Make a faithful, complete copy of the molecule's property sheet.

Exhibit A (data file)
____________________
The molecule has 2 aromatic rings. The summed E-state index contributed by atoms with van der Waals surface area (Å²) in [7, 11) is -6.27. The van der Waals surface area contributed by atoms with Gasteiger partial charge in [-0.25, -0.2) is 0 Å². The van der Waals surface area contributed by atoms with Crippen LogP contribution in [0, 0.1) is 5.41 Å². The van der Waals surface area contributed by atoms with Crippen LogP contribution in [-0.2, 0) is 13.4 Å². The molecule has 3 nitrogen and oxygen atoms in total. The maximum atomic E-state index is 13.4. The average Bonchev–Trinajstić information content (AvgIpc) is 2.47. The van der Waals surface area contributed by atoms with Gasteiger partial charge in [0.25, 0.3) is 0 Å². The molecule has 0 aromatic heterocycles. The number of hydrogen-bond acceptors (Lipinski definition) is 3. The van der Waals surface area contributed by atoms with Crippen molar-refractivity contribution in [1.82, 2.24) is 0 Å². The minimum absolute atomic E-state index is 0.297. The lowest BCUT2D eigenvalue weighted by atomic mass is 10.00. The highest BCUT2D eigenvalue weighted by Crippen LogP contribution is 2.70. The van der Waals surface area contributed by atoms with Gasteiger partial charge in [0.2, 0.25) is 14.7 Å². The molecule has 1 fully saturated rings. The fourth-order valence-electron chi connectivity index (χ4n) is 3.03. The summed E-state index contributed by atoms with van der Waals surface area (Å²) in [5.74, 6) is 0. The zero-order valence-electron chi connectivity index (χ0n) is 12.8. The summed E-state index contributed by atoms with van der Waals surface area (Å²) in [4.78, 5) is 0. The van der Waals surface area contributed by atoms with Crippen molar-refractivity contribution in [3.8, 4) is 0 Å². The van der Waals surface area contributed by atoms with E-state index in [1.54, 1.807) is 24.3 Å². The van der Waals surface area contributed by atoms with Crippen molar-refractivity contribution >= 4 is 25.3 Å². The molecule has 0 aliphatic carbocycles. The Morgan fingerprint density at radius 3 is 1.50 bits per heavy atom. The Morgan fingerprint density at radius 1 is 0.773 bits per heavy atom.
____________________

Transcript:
The molecule has 2 aromatic rings. The summed E-state index contributed by atoms with van der Waals surface area (Å²) in [7, 11) is -6.27. The van der Waals surface area contributed by atoms with Gasteiger partial charge in [-0.25, -0.2) is 0 Å². The van der Waals surface area contributed by atoms with Crippen LogP contribution in [0, 0.1) is 5.41 Å². The van der Waals surface area contributed by atoms with Crippen LogP contribution in [-0.2, 0) is 13.4 Å². The molecule has 3 nitrogen and oxygen atoms in total. The maximum atomic E-state index is 13.4. The average Bonchev–Trinajstić information content (AvgIpc) is 2.47. The van der Waals surface area contributed by atoms with Gasteiger partial charge in [0.25, 0.3) is 0 Å². The molecule has 0 aromatic heterocycles. The number of hydrogen-bond acceptors (Lipinski definition) is 3. The van der Waals surface area contributed by atoms with Crippen molar-refractivity contribution in [1.82, 2.24) is 0 Å². The minimum absolute atomic E-state index is 0.297. The lowest BCUT2D eigenvalue weighted by atomic mass is 10.00. The highest BCUT2D eigenvalue weighted by Crippen LogP contribution is 2.70. The van der Waals surface area contributed by atoms with Gasteiger partial charge in [0.2, 0.25) is 14.7 Å². The molecule has 1 fully saturated rings. The fourth-order valence-electron chi connectivity index (χ4n) is 3.03. The summed E-state index contributed by atoms with van der Waals surface area (Å²) in [5.74, 6) is 0. The zero-order valence-electron chi connectivity index (χ0n) is 12.8. The summed E-state index contributed by atoms with van der Waals surface area (Å²) in [4.78, 5) is 0. The van der Waals surface area contributed by atoms with Crippen molar-refractivity contribution in [3.8, 4) is 0 Å². The van der Waals surface area contributed by atoms with E-state index in [1.54, 1.807) is 24.3 Å². The van der Waals surface area contributed by atoms with Crippen molar-refractivity contribution >= 4 is 25.3 Å². The molecule has 0 aliphatic carbocycles. The Morgan fingerprint density at radius 3 is 1.50 bits per heavy atom. The Morgan fingerprint density at radius 1 is 0.773 bits per heavy atom.